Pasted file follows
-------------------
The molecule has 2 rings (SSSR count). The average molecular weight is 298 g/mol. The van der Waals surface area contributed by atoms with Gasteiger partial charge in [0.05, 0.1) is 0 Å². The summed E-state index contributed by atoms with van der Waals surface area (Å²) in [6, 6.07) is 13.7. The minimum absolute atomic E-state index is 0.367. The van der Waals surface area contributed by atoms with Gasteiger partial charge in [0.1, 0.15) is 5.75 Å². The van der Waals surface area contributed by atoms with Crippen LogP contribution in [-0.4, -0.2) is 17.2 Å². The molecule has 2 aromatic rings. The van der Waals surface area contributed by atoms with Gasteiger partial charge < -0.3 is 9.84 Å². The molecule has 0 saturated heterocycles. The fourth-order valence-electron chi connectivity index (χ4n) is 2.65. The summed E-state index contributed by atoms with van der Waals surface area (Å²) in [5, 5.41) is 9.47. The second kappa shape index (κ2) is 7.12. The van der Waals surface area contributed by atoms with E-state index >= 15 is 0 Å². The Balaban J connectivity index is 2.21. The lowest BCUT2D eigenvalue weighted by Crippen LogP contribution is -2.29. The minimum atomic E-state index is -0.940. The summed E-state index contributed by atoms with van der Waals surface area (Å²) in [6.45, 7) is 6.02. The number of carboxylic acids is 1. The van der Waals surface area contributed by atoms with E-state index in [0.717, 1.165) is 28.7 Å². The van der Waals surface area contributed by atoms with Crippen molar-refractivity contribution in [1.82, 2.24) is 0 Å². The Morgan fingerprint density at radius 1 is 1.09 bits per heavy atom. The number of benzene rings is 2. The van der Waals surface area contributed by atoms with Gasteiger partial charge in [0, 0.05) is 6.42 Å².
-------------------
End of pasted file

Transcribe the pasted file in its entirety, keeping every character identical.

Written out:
The molecule has 2 rings (SSSR count). The average molecular weight is 298 g/mol. The van der Waals surface area contributed by atoms with Gasteiger partial charge in [0.05, 0.1) is 0 Å². The summed E-state index contributed by atoms with van der Waals surface area (Å²) in [6, 6.07) is 13.7. The minimum absolute atomic E-state index is 0.367. The van der Waals surface area contributed by atoms with Gasteiger partial charge in [0.1, 0.15) is 5.75 Å². The van der Waals surface area contributed by atoms with Crippen LogP contribution in [-0.4, -0.2) is 17.2 Å². The molecule has 2 aromatic rings. The van der Waals surface area contributed by atoms with Gasteiger partial charge < -0.3 is 9.84 Å². The molecule has 0 saturated heterocycles. The fourth-order valence-electron chi connectivity index (χ4n) is 2.65. The summed E-state index contributed by atoms with van der Waals surface area (Å²) in [5, 5.41) is 9.47. The second kappa shape index (κ2) is 7.12. The van der Waals surface area contributed by atoms with E-state index >= 15 is 0 Å². The Balaban J connectivity index is 2.21. The lowest BCUT2D eigenvalue weighted by Crippen LogP contribution is -2.29. The minimum atomic E-state index is -0.940. The summed E-state index contributed by atoms with van der Waals surface area (Å²) in [6.45, 7) is 6.02. The number of carboxylic acids is 1. The van der Waals surface area contributed by atoms with E-state index in [0.717, 1.165) is 28.7 Å². The van der Waals surface area contributed by atoms with Crippen molar-refractivity contribution in [1.82, 2.24) is 0 Å². The Morgan fingerprint density at radius 1 is 1.09 bits per heavy atom. The number of benzene rings is 2. The van der Waals surface area contributed by atoms with Gasteiger partial charge in [0, 0.05) is 6.42 Å².